This is the palace where King Jeongjo stayed when he visited Suwon. The original eighteenth century palace, built by King Jeongjo, was destroyed by the Japanese. But, it has recently been restored to its original condition. It is the best place to start a walking tour of Hwaseong Fortress.
Admission: 1,000 won
Hwaseong Fortress is actually a circular wall surrounding the old city. It stands on Mount Paldalsan. Around it there are numerous bastions, towers and gates. The construction of the fortress was initiated by King Jeongjo, the 22nd king of the Joseon dynasty, in January, 1794 and it was completed in September, 1796. It was designed to defend the southern approach to the capital, primarily against the old enemy, theJapanese. Hwaseong Fortress was registered as a UNESCO World Cultural Heritage site in 1997.
The wall is nearly 6km long, and the pathway inside the wall is considerably longer. Sometimes there are steep, stone steps to climb up and down and in other places, a dirt track. If you are planning to take photographs along the way, the walk will take you around 3 hours, not the 2 it says in the guide books.
The Korean Folk Village is a great park on the outskirts of Suwon that displays traditional Korean architecture, farming, food, clothing and other things in a real setting (rather than a museum). Watch as the Koreans in traditional clothing cook food in their wood roofed houses. Try traditional Korean candies and other foods. KFV has several restaurants and gift shops as well.
It's a great place for a stroll.
I was told it's the only thing to see in Suwon. Well, I don't know for sure, but none mentioned anything else. I'm sure there's enough information about Hwaseon already, so just a couple of additional pictures.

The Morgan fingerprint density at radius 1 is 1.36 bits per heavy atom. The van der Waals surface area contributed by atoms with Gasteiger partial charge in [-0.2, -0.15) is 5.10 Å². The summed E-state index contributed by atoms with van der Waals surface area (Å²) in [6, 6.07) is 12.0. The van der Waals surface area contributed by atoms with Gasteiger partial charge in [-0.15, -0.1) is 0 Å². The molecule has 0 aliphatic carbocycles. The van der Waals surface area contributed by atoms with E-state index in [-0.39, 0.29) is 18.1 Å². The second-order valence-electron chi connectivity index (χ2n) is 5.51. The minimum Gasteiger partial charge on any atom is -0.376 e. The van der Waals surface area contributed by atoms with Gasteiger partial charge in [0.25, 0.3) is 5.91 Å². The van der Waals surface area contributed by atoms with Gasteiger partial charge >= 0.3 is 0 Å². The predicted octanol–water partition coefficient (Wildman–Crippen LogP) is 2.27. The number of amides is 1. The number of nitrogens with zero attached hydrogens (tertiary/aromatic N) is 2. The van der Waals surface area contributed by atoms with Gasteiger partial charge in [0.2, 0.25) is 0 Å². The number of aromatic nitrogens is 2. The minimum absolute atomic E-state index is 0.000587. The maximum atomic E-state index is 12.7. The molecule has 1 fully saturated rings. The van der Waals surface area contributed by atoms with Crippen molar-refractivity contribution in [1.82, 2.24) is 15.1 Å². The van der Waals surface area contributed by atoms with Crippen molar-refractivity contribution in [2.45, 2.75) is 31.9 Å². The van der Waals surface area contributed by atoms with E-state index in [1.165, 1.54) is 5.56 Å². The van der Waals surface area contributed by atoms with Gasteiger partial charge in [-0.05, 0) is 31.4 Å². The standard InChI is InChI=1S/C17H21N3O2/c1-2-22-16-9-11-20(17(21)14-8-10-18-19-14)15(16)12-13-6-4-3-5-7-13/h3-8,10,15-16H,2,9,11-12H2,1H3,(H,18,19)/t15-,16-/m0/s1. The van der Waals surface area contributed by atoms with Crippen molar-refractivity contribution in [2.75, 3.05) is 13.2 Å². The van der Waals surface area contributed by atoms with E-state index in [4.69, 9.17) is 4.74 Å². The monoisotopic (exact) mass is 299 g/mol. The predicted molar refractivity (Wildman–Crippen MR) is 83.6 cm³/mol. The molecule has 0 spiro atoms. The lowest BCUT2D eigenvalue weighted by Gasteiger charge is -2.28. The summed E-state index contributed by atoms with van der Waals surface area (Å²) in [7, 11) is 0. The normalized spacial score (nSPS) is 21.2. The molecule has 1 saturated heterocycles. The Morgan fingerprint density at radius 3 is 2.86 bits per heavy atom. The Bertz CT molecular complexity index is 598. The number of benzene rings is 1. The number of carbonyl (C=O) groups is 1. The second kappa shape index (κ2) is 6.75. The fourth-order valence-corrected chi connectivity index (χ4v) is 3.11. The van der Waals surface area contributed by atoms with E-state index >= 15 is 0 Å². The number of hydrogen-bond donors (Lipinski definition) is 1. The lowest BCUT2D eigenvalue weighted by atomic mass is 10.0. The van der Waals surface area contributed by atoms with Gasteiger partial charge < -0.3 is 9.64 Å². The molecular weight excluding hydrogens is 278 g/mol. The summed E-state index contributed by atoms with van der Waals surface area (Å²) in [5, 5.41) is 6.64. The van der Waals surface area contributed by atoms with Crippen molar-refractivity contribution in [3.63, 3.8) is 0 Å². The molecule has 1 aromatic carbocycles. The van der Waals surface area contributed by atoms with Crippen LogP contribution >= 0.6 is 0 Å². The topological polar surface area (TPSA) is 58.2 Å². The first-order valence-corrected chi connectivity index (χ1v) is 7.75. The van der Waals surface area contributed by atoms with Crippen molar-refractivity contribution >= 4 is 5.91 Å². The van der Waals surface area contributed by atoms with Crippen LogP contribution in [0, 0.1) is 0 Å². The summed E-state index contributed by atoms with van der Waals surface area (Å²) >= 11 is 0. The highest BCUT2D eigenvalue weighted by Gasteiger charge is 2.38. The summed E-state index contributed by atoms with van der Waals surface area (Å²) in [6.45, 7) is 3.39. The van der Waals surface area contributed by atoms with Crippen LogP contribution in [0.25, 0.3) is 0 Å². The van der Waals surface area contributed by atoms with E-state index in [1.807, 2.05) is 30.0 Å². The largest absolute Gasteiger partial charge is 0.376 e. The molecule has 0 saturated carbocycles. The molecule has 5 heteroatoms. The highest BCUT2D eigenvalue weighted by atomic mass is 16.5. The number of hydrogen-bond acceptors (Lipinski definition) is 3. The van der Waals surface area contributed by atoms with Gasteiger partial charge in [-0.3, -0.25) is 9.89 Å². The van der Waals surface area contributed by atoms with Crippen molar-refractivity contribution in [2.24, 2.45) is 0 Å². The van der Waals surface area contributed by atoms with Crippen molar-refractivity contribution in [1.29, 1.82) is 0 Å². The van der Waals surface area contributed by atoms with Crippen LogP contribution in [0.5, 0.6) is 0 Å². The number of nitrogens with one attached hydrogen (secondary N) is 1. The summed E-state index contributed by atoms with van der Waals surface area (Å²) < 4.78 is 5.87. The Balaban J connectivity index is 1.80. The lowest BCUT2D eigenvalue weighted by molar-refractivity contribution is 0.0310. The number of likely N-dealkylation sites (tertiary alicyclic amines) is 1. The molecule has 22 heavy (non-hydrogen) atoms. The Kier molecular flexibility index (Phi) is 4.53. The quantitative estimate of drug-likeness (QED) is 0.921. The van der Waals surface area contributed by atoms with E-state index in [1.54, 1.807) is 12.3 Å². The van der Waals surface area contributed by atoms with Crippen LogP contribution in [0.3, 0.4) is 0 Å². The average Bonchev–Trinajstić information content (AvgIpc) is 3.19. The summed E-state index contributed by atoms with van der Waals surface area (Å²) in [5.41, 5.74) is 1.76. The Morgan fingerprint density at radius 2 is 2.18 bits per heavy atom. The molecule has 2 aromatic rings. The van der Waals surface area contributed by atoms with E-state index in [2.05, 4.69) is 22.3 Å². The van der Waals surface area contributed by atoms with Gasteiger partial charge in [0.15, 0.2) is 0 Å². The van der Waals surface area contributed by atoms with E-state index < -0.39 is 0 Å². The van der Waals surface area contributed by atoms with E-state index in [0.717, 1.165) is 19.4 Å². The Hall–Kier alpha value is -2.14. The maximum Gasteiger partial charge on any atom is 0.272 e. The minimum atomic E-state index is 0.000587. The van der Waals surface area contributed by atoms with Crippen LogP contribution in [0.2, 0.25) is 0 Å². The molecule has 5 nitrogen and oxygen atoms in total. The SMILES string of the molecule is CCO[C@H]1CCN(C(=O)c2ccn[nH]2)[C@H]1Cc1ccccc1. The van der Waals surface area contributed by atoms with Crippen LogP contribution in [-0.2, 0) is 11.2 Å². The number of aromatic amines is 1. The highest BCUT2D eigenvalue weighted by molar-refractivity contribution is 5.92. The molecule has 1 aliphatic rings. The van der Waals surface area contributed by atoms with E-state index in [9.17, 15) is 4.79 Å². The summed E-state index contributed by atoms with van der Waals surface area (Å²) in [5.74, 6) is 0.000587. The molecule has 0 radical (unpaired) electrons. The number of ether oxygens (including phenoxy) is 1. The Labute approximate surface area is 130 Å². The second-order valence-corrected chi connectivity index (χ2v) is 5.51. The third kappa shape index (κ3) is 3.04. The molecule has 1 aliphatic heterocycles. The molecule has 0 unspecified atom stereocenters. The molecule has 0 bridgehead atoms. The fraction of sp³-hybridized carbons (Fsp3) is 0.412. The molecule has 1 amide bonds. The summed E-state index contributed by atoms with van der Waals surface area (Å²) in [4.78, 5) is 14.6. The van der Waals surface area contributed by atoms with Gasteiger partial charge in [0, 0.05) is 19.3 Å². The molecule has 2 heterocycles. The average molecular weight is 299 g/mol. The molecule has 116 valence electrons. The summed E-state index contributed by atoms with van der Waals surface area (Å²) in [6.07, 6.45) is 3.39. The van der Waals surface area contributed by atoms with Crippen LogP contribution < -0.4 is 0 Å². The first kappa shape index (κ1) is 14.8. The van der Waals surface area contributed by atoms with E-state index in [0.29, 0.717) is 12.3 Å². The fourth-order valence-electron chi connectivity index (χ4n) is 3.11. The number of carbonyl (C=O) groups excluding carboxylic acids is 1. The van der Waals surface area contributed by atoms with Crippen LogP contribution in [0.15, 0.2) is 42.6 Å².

It's a museum village where traditional Korean houses etc. are collected. There are a lot of souvenirs of course and some shows every day. It's just a nice place to walk and look around, it's one of my most pleasant memories about my first trip to Korea.
The Korean film Dae Jang Geum (Jewel of the Palace) capture many audiences in Korea as well as the rest of east Asia when it was shown of TV in 2005. One of the filming site of this film is within the cultural village of Suwon, so do drop by to have a look.
Seojangdae is the Western Command Post of Hwaseong Fortress. This was the general headquarters from which the general commanded his troops. It was built on the highest point of the fortress, offering an unobstructed view in all directions.
King Jeongjo also used this command post to survey military drills.
UPDATE: Korea Herald May 2, 2006
"National heritage site destroyed by fire"
"A fire started by a drunken man yesterday destroyed part of an 18th-century fortress, a World Cultural Heritage site designated by the UNESCO, police in Suwon, Gyeonggi Province said yesterday.
The man set fire to Seojangdae, a military command post attached to the famed Hwaseong Fortress, at 1:35 a.m. The fire destroyed the upper floor of the two-story pavilion-type wooden structure before it was extinguished 20 minutes later.